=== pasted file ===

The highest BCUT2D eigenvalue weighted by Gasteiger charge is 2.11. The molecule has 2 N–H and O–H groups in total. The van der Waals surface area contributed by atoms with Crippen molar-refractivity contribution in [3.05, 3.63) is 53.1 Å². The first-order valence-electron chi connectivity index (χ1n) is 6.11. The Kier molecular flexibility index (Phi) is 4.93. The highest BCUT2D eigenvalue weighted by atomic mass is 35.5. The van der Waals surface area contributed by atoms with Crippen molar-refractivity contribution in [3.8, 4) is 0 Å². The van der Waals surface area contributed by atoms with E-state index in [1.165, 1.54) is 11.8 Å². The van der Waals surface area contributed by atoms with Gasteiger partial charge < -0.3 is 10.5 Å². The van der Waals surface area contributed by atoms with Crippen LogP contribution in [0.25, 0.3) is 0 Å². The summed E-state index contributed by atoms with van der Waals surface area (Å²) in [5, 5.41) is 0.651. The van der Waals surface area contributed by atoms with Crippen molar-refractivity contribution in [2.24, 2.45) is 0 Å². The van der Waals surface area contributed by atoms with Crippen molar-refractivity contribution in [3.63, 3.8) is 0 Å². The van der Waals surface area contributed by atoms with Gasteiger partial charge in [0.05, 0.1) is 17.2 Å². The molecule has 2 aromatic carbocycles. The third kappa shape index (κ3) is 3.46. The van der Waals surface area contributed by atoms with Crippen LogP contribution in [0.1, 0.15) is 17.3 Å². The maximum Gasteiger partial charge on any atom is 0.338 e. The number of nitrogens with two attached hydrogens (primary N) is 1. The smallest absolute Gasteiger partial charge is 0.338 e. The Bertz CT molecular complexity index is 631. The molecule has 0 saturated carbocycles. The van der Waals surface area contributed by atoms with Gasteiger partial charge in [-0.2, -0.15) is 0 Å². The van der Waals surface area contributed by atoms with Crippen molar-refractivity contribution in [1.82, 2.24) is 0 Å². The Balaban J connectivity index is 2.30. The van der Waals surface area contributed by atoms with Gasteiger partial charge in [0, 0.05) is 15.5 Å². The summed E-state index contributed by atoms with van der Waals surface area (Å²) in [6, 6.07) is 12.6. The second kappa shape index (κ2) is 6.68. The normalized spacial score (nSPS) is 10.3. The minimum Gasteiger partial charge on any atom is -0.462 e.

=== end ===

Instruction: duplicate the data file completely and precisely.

The highest BCUT2D eigenvalue weighted by Gasteiger charge is 2.11. The molecule has 2 N–H and O–H groups in total. The van der Waals surface area contributed by atoms with Crippen molar-refractivity contribution in [3.05, 3.63) is 53.1 Å². The first-order valence-electron chi connectivity index (χ1n) is 6.11. The Kier molecular flexibility index (Phi) is 4.93. The highest BCUT2D eigenvalue weighted by atomic mass is 35.5. The van der Waals surface area contributed by atoms with Crippen molar-refractivity contribution in [3.8, 4) is 0 Å². The van der Waals surface area contributed by atoms with E-state index in [1.165, 1.54) is 11.8 Å². The van der Waals surface area contributed by atoms with Gasteiger partial charge < -0.3 is 10.5 Å². The van der Waals surface area contributed by atoms with Crippen LogP contribution in [0.25, 0.3) is 0 Å². The summed E-state index contributed by atoms with van der Waals surface area (Å²) in [5, 5.41) is 0.651. The van der Waals surface area contributed by atoms with Crippen molar-refractivity contribution in [2.24, 2.45) is 0 Å². The van der Waals surface area contributed by atoms with Crippen molar-refractivity contribution in [3.63, 3.8) is 0 Å². The van der Waals surface area contributed by atoms with Gasteiger partial charge in [0.05, 0.1) is 17.2 Å². The molecule has 2 aromatic carbocycles. The third kappa shape index (κ3) is 3.46. The van der Waals surface area contributed by atoms with Crippen LogP contribution in [0.1, 0.15) is 17.3 Å². The maximum Gasteiger partial charge on any atom is 0.338 e. The number of nitrogens with two attached hydrogens (primary N) is 1. The smallest absolute Gasteiger partial charge is 0.338 e. The Bertz CT molecular complexity index is 631. The molecule has 0 saturated carbocycles. The van der Waals surface area contributed by atoms with Gasteiger partial charge in [-0.2, -0.15) is 0 Å². The van der Waals surface area contributed by atoms with Crippen molar-refractivity contribution in [1.82, 2.24) is 0 Å². The Balaban J connectivity index is 2.30. The van der Waals surface area contributed by atoms with Gasteiger partial charge in [0, 0.05) is 15.5 Å². The summed E-state index contributed by atoms with van der Waals surface area (Å²) in [6, 6.07) is 12.6. The second kappa shape index (κ2) is 6.68. The normalized spacial score (nSPS) is 10.3. The minimum Gasteiger partial charge on any atom is -0.462 e.